Pediatric Fever

Pediatric Fever

Fever is defined as an elevated body temperature greater or equal to 38 degrees celsius when measured via the ear canal. It is a common bodily response in children and is typically a benign process that is self-limiting. However, fever can be an anxiety provoking event for some parents because their child can look unwell and become irritable as a result. Past attempts at translating medical knowledge about fever and its management strategies into parent-friendly formats exist; however, parent misperceptions about definition and management persist despite these educational tools.


Our research team employs patient engagement techniques to develop resources for parents to enhance the uptake of complex medical knowledge. First, our research group conducts qualitative interviews and knowledge synthesis of the literature. Following analysis, salient themes are used to develop a script and skeleton for our videos and infographics, respectively. Employing this same process, this paper discusses the development and usability testing of two digital tools for fever. Prototypes for the video and infographic were tested by parents in urban and remote emergency department (ED) waiting rooms. A total of 58 surveys were completed by parents. Overall, parents rated both the fever video and infographic favourably, suggesting that patient engaged research methods and digital formats are mediums that can facilitate knowledge transfer.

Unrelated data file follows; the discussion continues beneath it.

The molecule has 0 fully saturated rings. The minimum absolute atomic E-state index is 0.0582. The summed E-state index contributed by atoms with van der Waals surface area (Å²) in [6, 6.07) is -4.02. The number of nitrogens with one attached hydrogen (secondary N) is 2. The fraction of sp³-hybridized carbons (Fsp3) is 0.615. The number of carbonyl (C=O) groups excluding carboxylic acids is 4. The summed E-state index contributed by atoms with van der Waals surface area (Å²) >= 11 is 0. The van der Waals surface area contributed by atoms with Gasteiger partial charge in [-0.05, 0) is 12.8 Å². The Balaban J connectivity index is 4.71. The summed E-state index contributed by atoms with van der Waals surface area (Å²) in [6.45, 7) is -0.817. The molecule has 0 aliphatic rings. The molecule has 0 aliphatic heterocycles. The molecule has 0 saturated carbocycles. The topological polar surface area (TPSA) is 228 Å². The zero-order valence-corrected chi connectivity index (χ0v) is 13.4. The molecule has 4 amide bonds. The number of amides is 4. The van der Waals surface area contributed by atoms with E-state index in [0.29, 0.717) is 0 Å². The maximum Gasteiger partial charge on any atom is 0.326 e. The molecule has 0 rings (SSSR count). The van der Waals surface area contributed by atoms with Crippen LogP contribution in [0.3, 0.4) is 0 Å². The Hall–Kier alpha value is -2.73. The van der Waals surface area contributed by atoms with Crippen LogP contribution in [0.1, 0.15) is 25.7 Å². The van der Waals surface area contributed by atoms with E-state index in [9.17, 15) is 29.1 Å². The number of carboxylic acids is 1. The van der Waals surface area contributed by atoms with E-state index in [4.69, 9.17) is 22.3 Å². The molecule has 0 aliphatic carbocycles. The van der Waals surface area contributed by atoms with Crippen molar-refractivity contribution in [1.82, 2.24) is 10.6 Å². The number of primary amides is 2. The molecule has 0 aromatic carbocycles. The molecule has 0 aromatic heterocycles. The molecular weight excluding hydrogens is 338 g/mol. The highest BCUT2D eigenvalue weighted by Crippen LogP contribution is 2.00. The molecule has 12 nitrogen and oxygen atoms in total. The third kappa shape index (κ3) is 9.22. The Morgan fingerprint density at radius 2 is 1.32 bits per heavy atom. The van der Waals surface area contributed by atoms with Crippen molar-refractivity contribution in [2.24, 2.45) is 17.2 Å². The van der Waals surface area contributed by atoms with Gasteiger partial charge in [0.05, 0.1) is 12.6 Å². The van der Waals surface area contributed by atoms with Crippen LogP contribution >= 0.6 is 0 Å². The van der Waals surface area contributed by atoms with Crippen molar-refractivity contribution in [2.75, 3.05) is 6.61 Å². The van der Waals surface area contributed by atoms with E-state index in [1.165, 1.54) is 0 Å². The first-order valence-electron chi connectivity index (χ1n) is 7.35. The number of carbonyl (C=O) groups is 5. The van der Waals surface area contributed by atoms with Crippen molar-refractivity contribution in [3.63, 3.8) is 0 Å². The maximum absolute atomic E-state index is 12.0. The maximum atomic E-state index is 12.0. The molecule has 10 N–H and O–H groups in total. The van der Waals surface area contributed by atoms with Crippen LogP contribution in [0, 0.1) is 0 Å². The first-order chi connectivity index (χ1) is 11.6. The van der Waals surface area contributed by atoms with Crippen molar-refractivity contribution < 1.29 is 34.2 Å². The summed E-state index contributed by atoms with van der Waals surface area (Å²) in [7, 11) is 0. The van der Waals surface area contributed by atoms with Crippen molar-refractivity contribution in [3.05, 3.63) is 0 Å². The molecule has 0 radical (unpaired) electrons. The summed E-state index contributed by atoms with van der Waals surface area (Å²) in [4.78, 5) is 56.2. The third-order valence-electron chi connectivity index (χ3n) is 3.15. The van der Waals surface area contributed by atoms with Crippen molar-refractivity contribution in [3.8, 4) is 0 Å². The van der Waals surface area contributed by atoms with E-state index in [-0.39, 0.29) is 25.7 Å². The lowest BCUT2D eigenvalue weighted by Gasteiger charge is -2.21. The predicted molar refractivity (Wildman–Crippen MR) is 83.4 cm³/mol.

The ECHO research program is focused on improving health outcomes for children with acute health conditions through the application of the best available evidence — a process known as knowledge translation (KT).

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The information contained in the video/multimedia content (the “Multimedia”) is provided on an “as is” basis and is offered for general information and educational purposes only; it is not offered as and does not constitute professional advice. There is no guarantee about the accuracy, applicability, fitness or completeness of the information found in the Multimedia. This information is provided without warranty of any kind, and the University of Alberta, its agents, employees, and students disclaim responsibility to any party for any loss or damage of any kind that may arise directly or indirectly as a result of the use of or reliance on the information contained in the Multimedia.

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